But another personal finance writer, Helaine Olen, says no way.
"We weren't spending more money on luxuries," Olen said of the late 1990s. "We were spending less."
Using herself as an example, Olen says the cost of coffee and other small expenses pales in comparison with the rising cost of health care, education, and housing.
"Think of it this way: at $5 per latte, I would need to give up 260 caffeinated drinks per month to pay my monthly health insurance bill."
She recently traced the history of the concept in a Twitter essay.[&amp;amp;amp;lt;a href="//storify.com/annielowrey/the-latte-factor" target="_blank"&amp;amp;amp;gt;View the story "The Latte Factor" on Storify&amp;amp;amp;lt;/a&amp;amp;amp;gt;]
The good people at Nielsen, the television ratings company, said today they've discovered a glitch. Bloomberg reports some of their ratings have been wrong for oh...the past six months or so.
People were counted as watching one network when, in fact, they were watching a different one. Looks like ABC was the big winner.
Nielsen ratings are, of course, worth bazoodles of dollars because that's what advertising rates are based on.
If Columbus Day for you is a time to stock up on towels - or better yet, get out of town - you’re in good company. And you’re doing exactly what Congress wanted you to do back in 1968, when it passed the Uniform Monday Holiday Act: spend money.
“Well there was very strong support in Congress, but the initiative came from the tourism and vacation interests,” says Gerald Friedman, economics professor at the University of Massachusetts, Amherst. Groups like the hotel industry lobby and the American Automobile Association, he says. You could see why hotels that would normally be dead on a Sunday night would be all about this. “It was a very conscious decision that we wanted to promote vacations and leisure, and people felt a three-day holiday would lead to more traveling,” he says.
And it has. During a typical three-day weekend, AAA estimates more than 34 million Americans hit the road. And even if people don’t leave town, there’s always the mall. “So we have things like Veterans Day sales, we have Columbus Day sales, we have Memorial Day sales,” says John McNamara, senior education fellow at the Gilder Lehrman Institute of American History.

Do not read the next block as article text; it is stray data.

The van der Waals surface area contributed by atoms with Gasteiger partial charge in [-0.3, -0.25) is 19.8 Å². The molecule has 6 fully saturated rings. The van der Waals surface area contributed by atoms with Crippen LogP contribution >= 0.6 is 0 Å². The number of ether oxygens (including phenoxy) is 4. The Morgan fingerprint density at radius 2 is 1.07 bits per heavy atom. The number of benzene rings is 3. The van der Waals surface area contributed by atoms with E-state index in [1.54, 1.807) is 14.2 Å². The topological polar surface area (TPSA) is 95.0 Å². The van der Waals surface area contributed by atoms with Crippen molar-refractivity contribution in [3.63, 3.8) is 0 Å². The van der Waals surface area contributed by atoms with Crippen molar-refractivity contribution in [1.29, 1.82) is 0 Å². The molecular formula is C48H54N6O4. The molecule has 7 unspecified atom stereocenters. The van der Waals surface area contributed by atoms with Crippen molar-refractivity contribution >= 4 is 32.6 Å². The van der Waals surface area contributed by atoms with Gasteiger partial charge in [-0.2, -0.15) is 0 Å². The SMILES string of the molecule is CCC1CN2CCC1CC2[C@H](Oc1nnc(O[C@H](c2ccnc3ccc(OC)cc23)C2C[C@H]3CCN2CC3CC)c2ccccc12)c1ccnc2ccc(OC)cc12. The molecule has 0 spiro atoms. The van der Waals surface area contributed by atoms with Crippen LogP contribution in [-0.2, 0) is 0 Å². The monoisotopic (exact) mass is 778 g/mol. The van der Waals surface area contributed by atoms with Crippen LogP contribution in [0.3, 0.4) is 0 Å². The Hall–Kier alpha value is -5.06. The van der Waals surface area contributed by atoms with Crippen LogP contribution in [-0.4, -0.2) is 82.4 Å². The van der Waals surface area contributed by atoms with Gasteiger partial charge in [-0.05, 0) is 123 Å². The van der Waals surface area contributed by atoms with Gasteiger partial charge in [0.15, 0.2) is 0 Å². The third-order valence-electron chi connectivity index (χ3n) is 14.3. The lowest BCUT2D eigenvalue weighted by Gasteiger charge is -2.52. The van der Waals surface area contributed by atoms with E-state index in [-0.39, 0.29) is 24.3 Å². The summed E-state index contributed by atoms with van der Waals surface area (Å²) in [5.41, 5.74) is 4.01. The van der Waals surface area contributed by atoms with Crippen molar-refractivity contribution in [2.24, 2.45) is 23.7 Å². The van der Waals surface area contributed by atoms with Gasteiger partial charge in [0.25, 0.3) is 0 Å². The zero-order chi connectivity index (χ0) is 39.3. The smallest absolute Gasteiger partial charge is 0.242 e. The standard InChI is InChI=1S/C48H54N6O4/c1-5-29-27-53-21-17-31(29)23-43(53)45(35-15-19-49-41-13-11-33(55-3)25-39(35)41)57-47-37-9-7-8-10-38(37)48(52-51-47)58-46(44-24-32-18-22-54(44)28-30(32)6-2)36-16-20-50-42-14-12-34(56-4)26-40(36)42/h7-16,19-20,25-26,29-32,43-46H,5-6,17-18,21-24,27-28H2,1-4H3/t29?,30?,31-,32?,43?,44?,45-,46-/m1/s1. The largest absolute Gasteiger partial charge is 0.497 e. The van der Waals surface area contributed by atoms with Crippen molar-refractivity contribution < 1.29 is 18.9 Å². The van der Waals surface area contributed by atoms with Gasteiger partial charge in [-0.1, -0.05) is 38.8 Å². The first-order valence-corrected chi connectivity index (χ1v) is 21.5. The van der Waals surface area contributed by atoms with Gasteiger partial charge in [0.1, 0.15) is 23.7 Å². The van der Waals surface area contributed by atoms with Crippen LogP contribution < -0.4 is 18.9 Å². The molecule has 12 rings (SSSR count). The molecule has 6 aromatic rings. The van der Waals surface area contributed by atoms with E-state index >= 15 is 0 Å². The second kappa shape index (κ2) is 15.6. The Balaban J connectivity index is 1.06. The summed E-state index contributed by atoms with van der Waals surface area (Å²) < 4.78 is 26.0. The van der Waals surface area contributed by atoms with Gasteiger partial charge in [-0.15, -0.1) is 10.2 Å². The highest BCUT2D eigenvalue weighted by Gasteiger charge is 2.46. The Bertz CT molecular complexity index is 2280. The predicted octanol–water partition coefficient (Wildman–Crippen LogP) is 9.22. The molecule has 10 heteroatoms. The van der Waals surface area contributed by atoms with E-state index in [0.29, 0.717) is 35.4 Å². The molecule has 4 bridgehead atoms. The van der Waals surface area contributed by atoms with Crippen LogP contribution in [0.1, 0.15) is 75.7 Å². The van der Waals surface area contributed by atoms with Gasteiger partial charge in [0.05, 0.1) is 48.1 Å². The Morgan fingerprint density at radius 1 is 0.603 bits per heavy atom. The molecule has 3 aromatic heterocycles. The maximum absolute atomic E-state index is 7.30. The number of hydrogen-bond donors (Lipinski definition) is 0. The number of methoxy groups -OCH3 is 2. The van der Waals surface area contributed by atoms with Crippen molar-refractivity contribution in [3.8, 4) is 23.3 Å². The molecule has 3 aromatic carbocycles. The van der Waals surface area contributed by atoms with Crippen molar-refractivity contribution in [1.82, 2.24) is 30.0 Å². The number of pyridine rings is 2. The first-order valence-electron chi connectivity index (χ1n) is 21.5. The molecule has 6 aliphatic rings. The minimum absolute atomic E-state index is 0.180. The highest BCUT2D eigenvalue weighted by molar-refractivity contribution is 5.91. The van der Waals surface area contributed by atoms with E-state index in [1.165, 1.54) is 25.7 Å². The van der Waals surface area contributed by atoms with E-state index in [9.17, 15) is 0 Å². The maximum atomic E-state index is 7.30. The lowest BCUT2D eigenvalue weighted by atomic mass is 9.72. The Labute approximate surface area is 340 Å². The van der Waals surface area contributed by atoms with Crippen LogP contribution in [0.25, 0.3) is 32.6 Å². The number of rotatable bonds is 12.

The National Retail Federation doesn’t track sales over Monday holidays, but they’re big shopping days.
McNamara says there's a downside: people are so busy spending, they forget why they have the day off. They don't think about what makes the day historically significant. That’s one reason Veteran’s Day was shifted back from a Monday holiday to its traditional Nov. 11.
So, if this stuff isn’t set in stone, maybe more three-day weekends are in store. “I’m kinda waiting for them to move Fourth of July to a Monday,” McNamara laughs.
But he says don’t plan that Fourth of July weekend getaway just yet, because it’s not likely to change.
To absolutely nobody's surprise, the week ended badly on Wall Street. All three major indices headed south Friday, and most of the other indexes as well.
The Wall Street Journal's Sudeep Reddy and Redfin's Nela Richardson joined Kai Ryssdal to talk about the week that was.
Microsoft CEO Satya Nadella is facing public criticism after his comments suggesting that women should not ask for raises. But they also underscore questions about tech's male-dominated culture.
Once derided as Scottish food better suited to horses than people, porridge these days is more cool than gruel. In the U.K., competitions have porridge lovers battling with their best recipes.
A pediatrician who specializes in fixing broken bones in kids and teens says about 90 percent of the fractures he treats have been splinted improperly in a community ER or urgent care center first.
In 1997, Cylvia Hayes received money to marry an Ethiopian who wanted a green card. Her fiance, Democratic Gov. John Kitzhaber, is seeking a fourth term. She says he didn't know of the marriage.